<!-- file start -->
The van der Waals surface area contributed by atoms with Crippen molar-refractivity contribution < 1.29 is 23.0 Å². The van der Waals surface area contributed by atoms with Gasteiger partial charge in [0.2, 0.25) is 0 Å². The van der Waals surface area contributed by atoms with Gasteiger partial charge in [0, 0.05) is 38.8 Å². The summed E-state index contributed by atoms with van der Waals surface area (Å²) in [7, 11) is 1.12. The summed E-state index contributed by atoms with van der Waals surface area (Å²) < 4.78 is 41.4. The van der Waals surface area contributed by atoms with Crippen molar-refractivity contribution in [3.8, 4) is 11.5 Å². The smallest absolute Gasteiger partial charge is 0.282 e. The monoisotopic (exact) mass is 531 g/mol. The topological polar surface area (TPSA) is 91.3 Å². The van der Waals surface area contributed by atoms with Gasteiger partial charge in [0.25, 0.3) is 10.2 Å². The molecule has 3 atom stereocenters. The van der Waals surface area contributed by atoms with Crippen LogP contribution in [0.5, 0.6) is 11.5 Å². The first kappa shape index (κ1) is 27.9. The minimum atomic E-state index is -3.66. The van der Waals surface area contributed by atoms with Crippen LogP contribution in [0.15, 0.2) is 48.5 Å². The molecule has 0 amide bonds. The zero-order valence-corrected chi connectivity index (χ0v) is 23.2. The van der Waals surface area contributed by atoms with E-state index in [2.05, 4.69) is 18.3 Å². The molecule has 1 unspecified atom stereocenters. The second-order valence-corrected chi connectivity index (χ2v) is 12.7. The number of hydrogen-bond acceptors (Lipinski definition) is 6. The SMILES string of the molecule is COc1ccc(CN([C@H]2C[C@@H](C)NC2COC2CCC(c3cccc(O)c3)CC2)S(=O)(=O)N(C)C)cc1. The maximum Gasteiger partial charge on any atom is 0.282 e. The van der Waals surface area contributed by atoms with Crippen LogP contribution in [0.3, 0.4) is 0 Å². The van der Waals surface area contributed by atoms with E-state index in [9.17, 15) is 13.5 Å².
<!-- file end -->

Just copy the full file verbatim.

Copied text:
The van der Waals surface area contributed by atoms with Crippen molar-refractivity contribution < 1.29 is 23.0 Å². The van der Waals surface area contributed by atoms with Gasteiger partial charge in [0.2, 0.25) is 0 Å². The van der Waals surface area contributed by atoms with Gasteiger partial charge in [0, 0.05) is 38.8 Å². The summed E-state index contributed by atoms with van der Waals surface area (Å²) in [7, 11) is 1.12. The summed E-state index contributed by atoms with van der Waals surface area (Å²) < 4.78 is 41.4. The van der Waals surface area contributed by atoms with Crippen molar-refractivity contribution in [3.8, 4) is 11.5 Å². The smallest absolute Gasteiger partial charge is 0.282 e. The monoisotopic (exact) mass is 531 g/mol. The topological polar surface area (TPSA) is 91.3 Å². The van der Waals surface area contributed by atoms with Gasteiger partial charge in [0.25, 0.3) is 10.2 Å². The molecule has 3 atom stereocenters. The van der Waals surface area contributed by atoms with Crippen LogP contribution in [0.5, 0.6) is 11.5 Å². The first kappa shape index (κ1) is 27.9. The minimum atomic E-state index is -3.66. The van der Waals surface area contributed by atoms with Crippen LogP contribution in [0.15, 0.2) is 48.5 Å². The molecule has 0 amide bonds. The zero-order valence-corrected chi connectivity index (χ0v) is 23.2. The van der Waals surface area contributed by atoms with E-state index in [2.05, 4.69) is 18.3 Å². The molecule has 1 unspecified atom stereocenters. The second-order valence-corrected chi connectivity index (χ2v) is 12.7. The number of hydrogen-bond acceptors (Lipinski definition) is 6. The SMILES string of the molecule is COc1ccc(CN([C@H]2C[C@@H](C)NC2COC2CCC(c3cccc(O)c3)CC2)S(=O)(=O)N(C)C)cc1. The maximum Gasteiger partial charge on any atom is 0.282 e. The van der Waals surface area contributed by atoms with Crippen LogP contribution in [0.3, 0.4) is 0 Å². The van der Waals surface area contributed by atoms with E-state index in [9.17, 15) is 13.5 Å².